Christian is an impressive multi-(stringed) instrumentalist. His list on this CD includes cello; Indian dilruba (bowed sitar), swaramandala (autoharp), sitara (small sitar) and sarangi; Swedish nyckelharpa (key fiddle), medieval psaltery (bowed small harp), lapsteel guitar, electric guitar, and fretless bass, all of which he plays with integrity and devotion.
His music is dense with texture and layered sounds and, until the final two tracks, floats without rhythm. I particularly enjoyed the first of these (‘Between Dusk and Dawn’) with its spirited Pink Floyd-esque electric guitar swirling over the groove. In general the influence of Western Classical is obvious on this CD, with the Indian instruments providing exotic timbre rather than any clear extension of melodic depth.
It reminds me of trekking up through Nanda Devi’s skirts, along rushing rivers bordered by pristine jungles, where every rock is home to leaf, moss or fungus, where the boom of rivers creates rhythm and birdsong evokes melodies. So far so good – music as verdant passion – but Christian’s stated aspirations reach higher when he states: “As I was gazing at images of this beautiful mountain in the Himalayas, and as the music was playing softly in the background I realized that the music was a soundtrack to my inner ascent of my inner sacred mountain.”
Such symbolism harks back to eighteenth century Romanticism’s discovery of reverence for nature in the raw, when mountains, no longer seen as mere dangerous barriers to free movement, became symbols of individuals struggle for transcendence. It converges with older Indian traditions of retreat to the Himalayas as a renunciate in old age, and Buddhist stories of guardian deities dwelling on mountaintops, which have infected many of us in the West with the idea that transformation and meditation are to be found more readily in high mountains.
Actually as a regular visitor to the Nanda Devi area, I picked up this CD out of curiosity. It seems valid for me then to ask myself if the title and sleeve notes (“The mountain has become a metaphor of an inner process of remembering our innocence and our divine essence.”) are mere New Age flim flam, and if not, whether Christian’s music succeeds in transmitting something of this metaphor of an inner ascent, nurtured by contemplation of a mountain, to listeners?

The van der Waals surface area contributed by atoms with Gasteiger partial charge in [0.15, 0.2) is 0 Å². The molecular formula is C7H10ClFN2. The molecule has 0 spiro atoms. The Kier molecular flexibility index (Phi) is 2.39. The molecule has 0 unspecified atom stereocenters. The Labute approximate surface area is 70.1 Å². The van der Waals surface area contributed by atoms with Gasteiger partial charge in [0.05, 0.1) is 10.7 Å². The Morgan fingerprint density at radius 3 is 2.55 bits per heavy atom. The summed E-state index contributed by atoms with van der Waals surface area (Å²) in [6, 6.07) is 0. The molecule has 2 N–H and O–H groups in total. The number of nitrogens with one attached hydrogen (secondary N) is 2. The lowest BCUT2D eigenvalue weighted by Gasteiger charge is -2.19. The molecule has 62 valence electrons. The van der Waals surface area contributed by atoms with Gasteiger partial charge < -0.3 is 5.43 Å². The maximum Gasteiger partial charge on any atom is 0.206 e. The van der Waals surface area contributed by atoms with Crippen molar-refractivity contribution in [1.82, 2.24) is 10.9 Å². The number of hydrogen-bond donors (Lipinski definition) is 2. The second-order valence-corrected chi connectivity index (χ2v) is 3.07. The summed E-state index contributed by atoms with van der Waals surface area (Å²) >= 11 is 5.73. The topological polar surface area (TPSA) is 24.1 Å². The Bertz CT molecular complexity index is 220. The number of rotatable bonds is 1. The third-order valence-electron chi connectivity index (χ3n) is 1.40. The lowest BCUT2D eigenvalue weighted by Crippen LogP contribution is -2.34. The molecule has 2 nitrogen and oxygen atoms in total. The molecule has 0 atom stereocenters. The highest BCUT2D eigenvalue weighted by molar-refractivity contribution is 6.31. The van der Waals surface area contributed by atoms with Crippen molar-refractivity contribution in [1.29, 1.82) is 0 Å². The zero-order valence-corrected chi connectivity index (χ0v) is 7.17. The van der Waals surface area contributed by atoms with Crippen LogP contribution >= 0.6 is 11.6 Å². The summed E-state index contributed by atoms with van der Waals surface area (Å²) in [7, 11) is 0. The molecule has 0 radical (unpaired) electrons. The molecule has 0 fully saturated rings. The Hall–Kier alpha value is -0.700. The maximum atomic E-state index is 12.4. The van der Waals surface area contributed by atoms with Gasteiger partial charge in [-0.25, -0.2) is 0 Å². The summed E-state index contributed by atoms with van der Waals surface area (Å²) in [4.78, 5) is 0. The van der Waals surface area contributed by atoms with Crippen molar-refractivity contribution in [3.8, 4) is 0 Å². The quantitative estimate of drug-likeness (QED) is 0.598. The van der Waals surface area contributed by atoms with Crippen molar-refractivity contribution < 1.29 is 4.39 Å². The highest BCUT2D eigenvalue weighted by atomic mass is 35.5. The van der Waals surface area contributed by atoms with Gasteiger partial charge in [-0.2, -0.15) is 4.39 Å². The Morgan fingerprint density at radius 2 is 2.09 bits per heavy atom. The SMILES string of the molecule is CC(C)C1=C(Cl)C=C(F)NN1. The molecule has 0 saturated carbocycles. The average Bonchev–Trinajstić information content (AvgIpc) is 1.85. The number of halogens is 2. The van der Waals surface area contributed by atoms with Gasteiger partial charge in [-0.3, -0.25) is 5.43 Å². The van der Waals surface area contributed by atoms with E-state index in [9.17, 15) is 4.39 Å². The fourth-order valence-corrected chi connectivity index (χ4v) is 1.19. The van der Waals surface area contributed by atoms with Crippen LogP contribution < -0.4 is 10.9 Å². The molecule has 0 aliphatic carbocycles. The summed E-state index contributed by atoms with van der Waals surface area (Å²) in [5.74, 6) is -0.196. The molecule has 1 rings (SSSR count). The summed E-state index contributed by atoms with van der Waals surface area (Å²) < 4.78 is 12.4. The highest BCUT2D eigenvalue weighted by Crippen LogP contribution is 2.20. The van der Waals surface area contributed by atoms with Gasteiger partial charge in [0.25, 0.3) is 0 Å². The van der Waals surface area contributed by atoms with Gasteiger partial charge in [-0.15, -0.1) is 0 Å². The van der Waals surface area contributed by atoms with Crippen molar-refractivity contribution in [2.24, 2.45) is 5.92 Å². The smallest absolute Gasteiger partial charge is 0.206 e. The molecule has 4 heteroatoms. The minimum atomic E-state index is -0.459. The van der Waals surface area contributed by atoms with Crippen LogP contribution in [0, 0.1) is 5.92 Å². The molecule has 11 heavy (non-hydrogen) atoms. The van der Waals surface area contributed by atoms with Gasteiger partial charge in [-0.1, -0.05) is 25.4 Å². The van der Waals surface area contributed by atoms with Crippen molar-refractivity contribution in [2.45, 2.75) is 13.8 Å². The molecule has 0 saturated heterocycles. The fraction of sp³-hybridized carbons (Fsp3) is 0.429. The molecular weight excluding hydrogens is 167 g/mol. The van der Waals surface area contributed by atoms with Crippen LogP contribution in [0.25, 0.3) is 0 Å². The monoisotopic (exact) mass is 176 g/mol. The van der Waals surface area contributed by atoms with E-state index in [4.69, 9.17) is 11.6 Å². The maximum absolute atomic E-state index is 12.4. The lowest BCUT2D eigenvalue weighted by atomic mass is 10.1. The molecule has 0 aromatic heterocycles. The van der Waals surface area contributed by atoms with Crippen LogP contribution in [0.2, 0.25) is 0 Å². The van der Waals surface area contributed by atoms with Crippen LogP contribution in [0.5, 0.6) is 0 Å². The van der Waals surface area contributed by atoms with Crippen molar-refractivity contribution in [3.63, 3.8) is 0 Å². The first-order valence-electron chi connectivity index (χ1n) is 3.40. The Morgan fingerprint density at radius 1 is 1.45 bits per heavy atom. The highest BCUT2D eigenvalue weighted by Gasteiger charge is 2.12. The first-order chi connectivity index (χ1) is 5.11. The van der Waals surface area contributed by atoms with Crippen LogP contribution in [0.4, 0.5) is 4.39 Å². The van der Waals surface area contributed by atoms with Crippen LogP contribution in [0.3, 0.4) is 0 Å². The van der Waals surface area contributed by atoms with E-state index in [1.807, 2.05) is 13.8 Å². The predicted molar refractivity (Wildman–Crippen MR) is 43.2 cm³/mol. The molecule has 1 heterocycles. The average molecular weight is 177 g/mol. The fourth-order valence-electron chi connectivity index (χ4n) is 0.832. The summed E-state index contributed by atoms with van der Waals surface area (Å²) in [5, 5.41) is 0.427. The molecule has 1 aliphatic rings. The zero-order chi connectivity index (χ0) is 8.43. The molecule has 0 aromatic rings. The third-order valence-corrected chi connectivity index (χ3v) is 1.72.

First of all, if there is an inner ascent to be made at all, it must be from a comfortably safe distance from the reality. I have trekked up to a point as close to Nanda Devi’s forbidding ramparts of deadly ice as travellers are allowed these days* and have heard the silence up there; it is far too overwhelming a silence to be conducive to music making, and neither fingers nor singing voice respond well to the emptiness of that chilling altitude. Only an egoistic desire to conquer takes humans further up, supported by an industry of mountaineering technology. Pursuing this far the metaphor of mountain as struggle seems far too serious for my taste!
Apart from rare moments by the greatest artists of Hindustani classical, only Zen seems to me to have attempted to capture in music the emptiness beyond this point. Perhaps the silence between the notes tends to dominate and ultimately engulf the notes themselves: after all Tansen’s teacher Haridas played only for himself towards the end of his life; Hazrat Inayat Khan left the sitar to concentrate on his spiritual teaching; Osho abandoned his childhood flute playing after his Enlightenment.
No blame at all then that Christian’s intense musicality keeps him rooted in the emotions of the lower slopes. In fact I find the times when he is obviously enjoying himself the most, as on those last two tracks, the most convincing and elevating. And that echoes my own enjoyment of the Goddess’ flamboyant skirts and the villagers who dwell amidst them, rather than the numbing purity of the rock and snow slopes above her waistline.